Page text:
Nonsyndromic deafness is also genetically heterogeneous. At present, 38 autosomal dominant and 30 recessive nonsyndromic-deafness loci have been mapped, and 10 genes underlying autosomal dominant hearing loss and 7 genes underlying autosomal recessive hearing loss have been identified (Morell 1999; Willems 2000; E. R. Wilcox, Q. L. Burton, S. Naz, S. Riazuddin, T. N. Smith, I. Belyantseva, T. Ben-Yosef, N. A. Liburd, R. J. Morell, B. Kachar, D. K. Wu, A. J. Griffith, S. Riazuddin, and T. B. Friedman, unpublished data). One of the unidentified loci for autosomal recessive nonsyndromic deafness, DFNB12, had been mapped to 10q21-q22 (MIM 601386 [Chaib et al. 1996]), where its critical region was overlapped by the 15-cM interval that subsequently defined the USH1D region (MIM 601067 [Wayne et al. 1996]).

We have refined the genetic interval of the DFNB12 locus and have screened 18 candidate genes in the linked region for mutations, in families with DFNB12 and USH1D. We demonstrate that DFNB12 and USH1D are allelic disorders caused by mutations in a novel cadherin-like gene, CDH23.

Subjects and Methods

Family Enrollment and Diagnosis

Numerous consanguineous families segregating autosomal recessive, profound, congenital deafness were ascertained, including nine Pakistani families (304, PKSR13a, PKSR3, PKSR46a, PKSR5b, PKSR7a, PKZA3, PKZA46, and PKZA56), two Indian families (INJ5 and 5020A-AN), and two families of Pakistani and Turkish descent, respectively, that were living in England (USH05 and USH08). These 13 families demonstrated linkage to 10q21-q22. In addition to audiometry, participating family members underwent medical history interviews, physical examination (including fundoscopy), and, in a subset of patients, electroretinography. Family 304, the original family with USH1D, cosegregated symptoms and signs of retinitis pigmentosa with hearing loss (Wayne et al. 1996). Appropriate institutional-review board approval and informed consent were obtained for this study.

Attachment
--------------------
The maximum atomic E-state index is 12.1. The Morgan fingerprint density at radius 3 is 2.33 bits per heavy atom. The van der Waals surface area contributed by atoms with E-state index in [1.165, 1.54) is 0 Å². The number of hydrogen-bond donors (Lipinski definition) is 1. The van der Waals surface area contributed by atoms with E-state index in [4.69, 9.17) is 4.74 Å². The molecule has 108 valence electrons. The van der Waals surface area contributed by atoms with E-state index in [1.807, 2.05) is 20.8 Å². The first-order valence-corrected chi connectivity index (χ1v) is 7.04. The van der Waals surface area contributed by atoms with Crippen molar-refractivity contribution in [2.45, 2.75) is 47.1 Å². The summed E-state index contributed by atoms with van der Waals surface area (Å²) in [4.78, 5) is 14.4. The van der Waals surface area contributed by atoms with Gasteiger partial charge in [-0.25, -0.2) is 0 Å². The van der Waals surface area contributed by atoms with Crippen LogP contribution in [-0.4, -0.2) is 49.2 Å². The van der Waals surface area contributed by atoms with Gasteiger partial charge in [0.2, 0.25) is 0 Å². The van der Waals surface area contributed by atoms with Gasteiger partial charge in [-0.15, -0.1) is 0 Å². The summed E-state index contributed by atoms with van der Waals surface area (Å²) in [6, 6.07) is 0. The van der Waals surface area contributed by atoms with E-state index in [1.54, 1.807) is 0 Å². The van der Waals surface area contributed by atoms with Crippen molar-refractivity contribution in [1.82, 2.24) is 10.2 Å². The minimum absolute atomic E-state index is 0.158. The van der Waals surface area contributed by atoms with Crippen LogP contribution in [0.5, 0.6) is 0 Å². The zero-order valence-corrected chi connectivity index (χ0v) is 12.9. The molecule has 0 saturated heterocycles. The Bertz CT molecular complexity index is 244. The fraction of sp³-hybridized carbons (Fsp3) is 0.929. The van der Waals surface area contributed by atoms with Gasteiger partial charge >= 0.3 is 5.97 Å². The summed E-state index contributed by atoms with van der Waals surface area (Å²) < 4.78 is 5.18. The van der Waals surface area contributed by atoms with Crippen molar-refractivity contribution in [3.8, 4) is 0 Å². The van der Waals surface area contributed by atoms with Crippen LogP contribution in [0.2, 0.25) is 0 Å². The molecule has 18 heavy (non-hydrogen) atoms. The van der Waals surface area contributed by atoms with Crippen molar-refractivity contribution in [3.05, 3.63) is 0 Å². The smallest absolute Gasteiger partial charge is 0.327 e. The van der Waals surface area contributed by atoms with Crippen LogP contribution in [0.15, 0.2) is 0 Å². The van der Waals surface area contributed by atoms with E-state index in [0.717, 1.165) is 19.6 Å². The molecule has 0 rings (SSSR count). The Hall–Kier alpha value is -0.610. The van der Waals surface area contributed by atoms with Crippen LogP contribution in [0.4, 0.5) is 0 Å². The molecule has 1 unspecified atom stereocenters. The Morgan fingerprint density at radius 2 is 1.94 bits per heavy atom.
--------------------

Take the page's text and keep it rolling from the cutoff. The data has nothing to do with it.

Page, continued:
Linkage Analysis

Genomic DNA was extracted from blood samples by either a phenol-extraction protocol (Grimberg et al. 1989) or a Puregene DNA-isolation kit (Gentra Systems); in some cases, buccal epithelial DNA was prepared (Epicenter Technologies). Samples were genotyped for markers flanking known DFNB loci, by use of marker information provided by the Hereditary Hearing Loss Homepage. Short tandem-repeat polymorphisms (STRPs) were amplified with fluorescent primer pairs synthesized on an Applied Biosystems 394 DNA/RNA synthesizer (PE Biosystems) and were analyzed using standard procedures (Lalwani et al. 1999). For family 5020A-AN, pools of genomic DNA from affected and from nonaffected persons were screened with 169 STRPs evenly spaced across the human autosomal genome (Screening set 8A; Research Genetics).